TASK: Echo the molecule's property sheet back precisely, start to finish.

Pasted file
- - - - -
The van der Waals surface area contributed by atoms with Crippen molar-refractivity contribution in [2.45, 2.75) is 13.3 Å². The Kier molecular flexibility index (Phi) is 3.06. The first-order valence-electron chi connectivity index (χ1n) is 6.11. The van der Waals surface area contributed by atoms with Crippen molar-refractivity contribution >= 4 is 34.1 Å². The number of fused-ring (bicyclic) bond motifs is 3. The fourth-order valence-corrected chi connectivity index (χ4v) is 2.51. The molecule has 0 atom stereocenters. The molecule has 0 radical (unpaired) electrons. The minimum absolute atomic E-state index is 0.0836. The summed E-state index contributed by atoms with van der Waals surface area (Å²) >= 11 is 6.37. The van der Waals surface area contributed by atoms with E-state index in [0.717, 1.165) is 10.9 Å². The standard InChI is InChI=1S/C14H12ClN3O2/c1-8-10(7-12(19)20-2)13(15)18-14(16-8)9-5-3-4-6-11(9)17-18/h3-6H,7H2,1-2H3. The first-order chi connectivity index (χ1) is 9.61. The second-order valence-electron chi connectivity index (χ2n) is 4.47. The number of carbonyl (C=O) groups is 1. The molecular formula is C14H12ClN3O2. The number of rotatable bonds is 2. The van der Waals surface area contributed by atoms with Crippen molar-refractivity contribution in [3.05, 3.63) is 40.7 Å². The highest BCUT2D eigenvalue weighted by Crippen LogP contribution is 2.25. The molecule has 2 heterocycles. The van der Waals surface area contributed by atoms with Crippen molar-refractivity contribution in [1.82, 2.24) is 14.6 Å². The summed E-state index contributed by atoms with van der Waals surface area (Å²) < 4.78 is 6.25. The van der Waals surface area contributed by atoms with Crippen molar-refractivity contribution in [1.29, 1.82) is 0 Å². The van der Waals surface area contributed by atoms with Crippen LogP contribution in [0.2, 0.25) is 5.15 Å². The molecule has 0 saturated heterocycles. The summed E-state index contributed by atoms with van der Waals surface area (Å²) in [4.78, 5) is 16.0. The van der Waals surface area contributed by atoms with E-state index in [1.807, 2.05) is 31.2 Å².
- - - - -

The van der Waals surface area contributed by atoms with Crippen molar-refractivity contribution in [2.45, 2.75) is 13.3 Å². The Kier molecular flexibility index (Phi) is 3.06. The first-order valence-electron chi connectivity index (χ1n) is 6.11. The van der Waals surface area contributed by atoms with Crippen molar-refractivity contribution >= 4 is 34.1 Å². The number of fused-ring (bicyclic) bond motifs is 3. The fourth-order valence-corrected chi connectivity index (χ4v) is 2.51. The molecule has 0 atom stereocenters. The molecule has 0 radical (unpaired) electrons. The minimum absolute atomic E-state index is 0.0836. The summed E-state index contributed by atoms with van der Waals surface area (Å²) >= 11 is 6.37. The van der Waals surface area contributed by atoms with E-state index in [0.717, 1.165) is 10.9 Å². The standard InChI is InChI=1S/C14H12ClN3O2/c1-8-10(7-12(19)20-2)13(15)18-14(16-8)9-5-3-4-6-11(9)17-18/h3-6H,7H2,1-2H3. The first-order chi connectivity index (χ1) is 9.61. The second-order valence-electron chi connectivity index (χ2n) is 4.47. The number of carbonyl (C=O) groups is 1. The molecular formula is C14H12ClN3O2. The number of rotatable bonds is 2. The van der Waals surface area contributed by atoms with Crippen molar-refractivity contribution in [3.05, 3.63) is 40.7 Å². The highest BCUT2D eigenvalue weighted by Crippen LogP contribution is 2.25. The molecule has 2 heterocycles. The van der Waals surface area contributed by atoms with Crippen molar-refractivity contribution in [1.82, 2.24) is 14.6 Å². The summed E-state index contributed by atoms with van der Waals surface area (Å²) < 4.78 is 6.25. The van der Waals surface area contributed by atoms with Crippen molar-refractivity contribution in [1.29, 1.82) is 0 Å². The van der Waals surface area contributed by atoms with Crippen LogP contribution in [0.2, 0.25) is 5.15 Å². The molecule has 0 saturated heterocycles. The summed E-state index contributed by atoms with van der Waals surface area (Å²) in [4.78, 5) is 16.0. The van der Waals surface area contributed by atoms with E-state index in [1.807, 2.05) is 31.2 Å².